Washington DC: Is your child social in school? Does he/she interact well with their teachers? A child’s individual engagement with teachers, peers and tasks in preschool is linked to improved literacy, language and self-regulatory skills. The study was conducted by researchers from Northwestern University, Montana State University Billings and the University of Virginia. “Children can have very different experiences in the same classroom and their individual engagement is associated with their learning gains above and beyond the average quality of classroom instruction,” said lead researcher Terri J Sabol from Northwestern University in the US. “It’s important to look beyond overall classroom quality and capture children’s individual experiences in classroom settings,” Sabol added.
They analysed 211 low-income, racially and ethnically diverse four-year-olds in 49 classrooms. The researchers measured the children’s engagement in the classroom by observing their positive and negative interactions with teachers, peers and tasks (eg., their ability to communicate with teachers, sociability and assertiveness with peers, self-reliance in tasks, conflicts with teachers and peers). The quality of the classroom setting was also measured (eg., the classroom climate, teachers’ sensitivity, emotional support, classroom organisation), and children were assessed on measures of school readiness in the fall and the spring of their preschool year.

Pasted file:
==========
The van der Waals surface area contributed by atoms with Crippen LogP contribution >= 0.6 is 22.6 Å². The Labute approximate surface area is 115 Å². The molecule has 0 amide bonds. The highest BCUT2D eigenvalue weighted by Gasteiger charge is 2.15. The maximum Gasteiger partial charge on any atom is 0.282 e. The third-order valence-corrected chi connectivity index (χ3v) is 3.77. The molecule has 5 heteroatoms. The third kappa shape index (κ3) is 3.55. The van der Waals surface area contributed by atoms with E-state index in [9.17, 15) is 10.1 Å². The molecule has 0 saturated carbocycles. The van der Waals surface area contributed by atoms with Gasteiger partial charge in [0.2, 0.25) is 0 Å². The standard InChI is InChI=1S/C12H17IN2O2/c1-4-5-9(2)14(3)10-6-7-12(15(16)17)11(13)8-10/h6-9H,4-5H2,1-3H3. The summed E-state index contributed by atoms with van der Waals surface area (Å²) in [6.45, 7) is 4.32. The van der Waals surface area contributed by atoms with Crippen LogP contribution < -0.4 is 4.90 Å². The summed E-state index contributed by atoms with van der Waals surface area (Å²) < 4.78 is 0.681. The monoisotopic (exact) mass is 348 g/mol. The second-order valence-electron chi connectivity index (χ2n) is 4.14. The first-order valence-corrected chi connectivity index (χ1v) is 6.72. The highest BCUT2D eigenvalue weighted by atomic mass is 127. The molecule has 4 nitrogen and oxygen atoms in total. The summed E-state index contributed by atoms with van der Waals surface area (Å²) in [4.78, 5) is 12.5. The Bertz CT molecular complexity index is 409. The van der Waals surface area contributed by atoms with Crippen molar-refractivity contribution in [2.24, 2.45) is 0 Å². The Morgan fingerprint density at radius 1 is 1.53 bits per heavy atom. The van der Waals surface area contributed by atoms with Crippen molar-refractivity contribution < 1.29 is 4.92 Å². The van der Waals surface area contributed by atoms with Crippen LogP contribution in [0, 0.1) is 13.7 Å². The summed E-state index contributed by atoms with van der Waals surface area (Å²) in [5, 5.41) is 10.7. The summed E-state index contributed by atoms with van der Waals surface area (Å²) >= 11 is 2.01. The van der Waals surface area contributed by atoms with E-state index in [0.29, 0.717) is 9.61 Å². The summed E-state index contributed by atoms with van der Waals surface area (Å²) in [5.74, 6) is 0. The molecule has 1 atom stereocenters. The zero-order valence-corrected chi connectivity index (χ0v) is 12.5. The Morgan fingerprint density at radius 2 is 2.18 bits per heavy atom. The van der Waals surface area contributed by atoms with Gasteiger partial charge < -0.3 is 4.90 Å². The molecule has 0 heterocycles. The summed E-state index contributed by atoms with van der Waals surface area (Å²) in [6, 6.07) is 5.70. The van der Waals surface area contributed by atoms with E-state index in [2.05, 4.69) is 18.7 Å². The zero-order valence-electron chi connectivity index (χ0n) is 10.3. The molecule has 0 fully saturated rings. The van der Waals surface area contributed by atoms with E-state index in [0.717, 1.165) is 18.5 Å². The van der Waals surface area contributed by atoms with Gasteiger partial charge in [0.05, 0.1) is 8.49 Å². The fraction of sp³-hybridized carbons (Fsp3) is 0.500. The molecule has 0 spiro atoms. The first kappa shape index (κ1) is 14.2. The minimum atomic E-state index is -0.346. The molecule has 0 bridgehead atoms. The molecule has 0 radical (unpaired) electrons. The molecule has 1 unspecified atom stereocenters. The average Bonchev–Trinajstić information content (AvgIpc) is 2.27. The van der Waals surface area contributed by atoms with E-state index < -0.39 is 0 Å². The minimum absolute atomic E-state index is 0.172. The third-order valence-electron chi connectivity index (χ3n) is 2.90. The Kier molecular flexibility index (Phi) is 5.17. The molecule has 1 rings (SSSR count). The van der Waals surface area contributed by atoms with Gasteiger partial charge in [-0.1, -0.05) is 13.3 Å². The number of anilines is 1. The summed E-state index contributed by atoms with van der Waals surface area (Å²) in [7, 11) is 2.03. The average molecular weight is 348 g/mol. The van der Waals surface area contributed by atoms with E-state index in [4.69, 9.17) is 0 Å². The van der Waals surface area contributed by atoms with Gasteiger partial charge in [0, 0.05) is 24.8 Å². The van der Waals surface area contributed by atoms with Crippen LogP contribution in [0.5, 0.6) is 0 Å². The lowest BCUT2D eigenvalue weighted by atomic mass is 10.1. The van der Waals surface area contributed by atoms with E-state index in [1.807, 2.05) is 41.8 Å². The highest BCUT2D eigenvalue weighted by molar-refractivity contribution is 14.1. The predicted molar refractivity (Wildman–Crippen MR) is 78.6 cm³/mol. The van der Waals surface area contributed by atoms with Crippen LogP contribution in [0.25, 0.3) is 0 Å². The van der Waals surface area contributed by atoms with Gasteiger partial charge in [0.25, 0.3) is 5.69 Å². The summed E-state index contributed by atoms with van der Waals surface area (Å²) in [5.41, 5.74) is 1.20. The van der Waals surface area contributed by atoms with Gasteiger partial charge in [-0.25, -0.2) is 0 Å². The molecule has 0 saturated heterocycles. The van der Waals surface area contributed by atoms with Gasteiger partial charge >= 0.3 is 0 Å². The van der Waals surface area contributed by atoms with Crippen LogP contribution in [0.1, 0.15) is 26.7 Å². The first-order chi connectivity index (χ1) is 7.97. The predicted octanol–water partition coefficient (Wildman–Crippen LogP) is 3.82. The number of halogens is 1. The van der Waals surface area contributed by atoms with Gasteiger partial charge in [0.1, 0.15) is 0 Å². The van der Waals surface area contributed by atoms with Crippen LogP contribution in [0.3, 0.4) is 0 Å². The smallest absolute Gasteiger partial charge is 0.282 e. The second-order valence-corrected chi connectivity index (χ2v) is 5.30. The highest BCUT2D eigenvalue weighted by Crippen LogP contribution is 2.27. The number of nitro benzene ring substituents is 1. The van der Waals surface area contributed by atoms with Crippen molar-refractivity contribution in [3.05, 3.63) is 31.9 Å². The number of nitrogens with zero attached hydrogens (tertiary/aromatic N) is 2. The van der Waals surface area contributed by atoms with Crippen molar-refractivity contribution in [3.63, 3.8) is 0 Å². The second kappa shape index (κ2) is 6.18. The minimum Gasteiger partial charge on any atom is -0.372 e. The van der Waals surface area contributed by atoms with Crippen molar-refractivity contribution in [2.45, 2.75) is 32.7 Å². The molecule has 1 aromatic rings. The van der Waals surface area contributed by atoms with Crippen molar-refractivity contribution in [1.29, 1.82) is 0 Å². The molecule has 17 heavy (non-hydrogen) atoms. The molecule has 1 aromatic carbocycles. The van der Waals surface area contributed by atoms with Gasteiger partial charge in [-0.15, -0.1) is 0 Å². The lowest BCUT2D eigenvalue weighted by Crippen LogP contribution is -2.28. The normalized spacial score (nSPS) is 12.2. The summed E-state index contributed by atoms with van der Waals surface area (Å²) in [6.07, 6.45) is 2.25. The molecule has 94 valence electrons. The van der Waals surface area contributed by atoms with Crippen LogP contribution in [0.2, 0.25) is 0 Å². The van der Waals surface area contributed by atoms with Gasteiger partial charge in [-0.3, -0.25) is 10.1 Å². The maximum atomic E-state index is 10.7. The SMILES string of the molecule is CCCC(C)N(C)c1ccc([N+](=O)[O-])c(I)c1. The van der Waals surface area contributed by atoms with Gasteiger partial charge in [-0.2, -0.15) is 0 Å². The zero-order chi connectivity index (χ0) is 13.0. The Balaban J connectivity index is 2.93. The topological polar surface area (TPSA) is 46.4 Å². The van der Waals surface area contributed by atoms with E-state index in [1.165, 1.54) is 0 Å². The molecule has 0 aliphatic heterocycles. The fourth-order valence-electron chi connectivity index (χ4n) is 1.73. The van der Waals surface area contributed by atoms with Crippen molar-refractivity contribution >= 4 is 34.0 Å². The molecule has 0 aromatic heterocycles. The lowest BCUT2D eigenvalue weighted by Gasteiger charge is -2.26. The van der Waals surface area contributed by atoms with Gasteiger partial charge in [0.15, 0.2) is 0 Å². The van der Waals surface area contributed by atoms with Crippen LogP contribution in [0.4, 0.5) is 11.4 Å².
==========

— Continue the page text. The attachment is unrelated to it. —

Most previous research has examined either the effect of classroom interactions or the role of individual children’s engagement in the classroom on children’s outcomes; this study included both. The findings indicated that the children’s individual engagement was related to their developmental gains, even after accounting for emotional support, classroom organisation and instructional support at the classroom level. Specifically, children’s positive engagement with teachers was related to improved literacy skills and their positive engagement with peers was related to improved language and self-regulatory skills.
In addition, their positive engagement with tasks related to closer relationships with teachers. “Interventions designed to prepare children for school should include a focus on children’s individual behaviors in the classroom,” said lead investigator Jason Downer from the University of Virginia. “Observing children’s engagement can guide decisions about where, when, and how to intervene with at-risk children, and help educators enact more useful individualized strategies in the classroom,” Downer added. The study is published in the journal Child Development.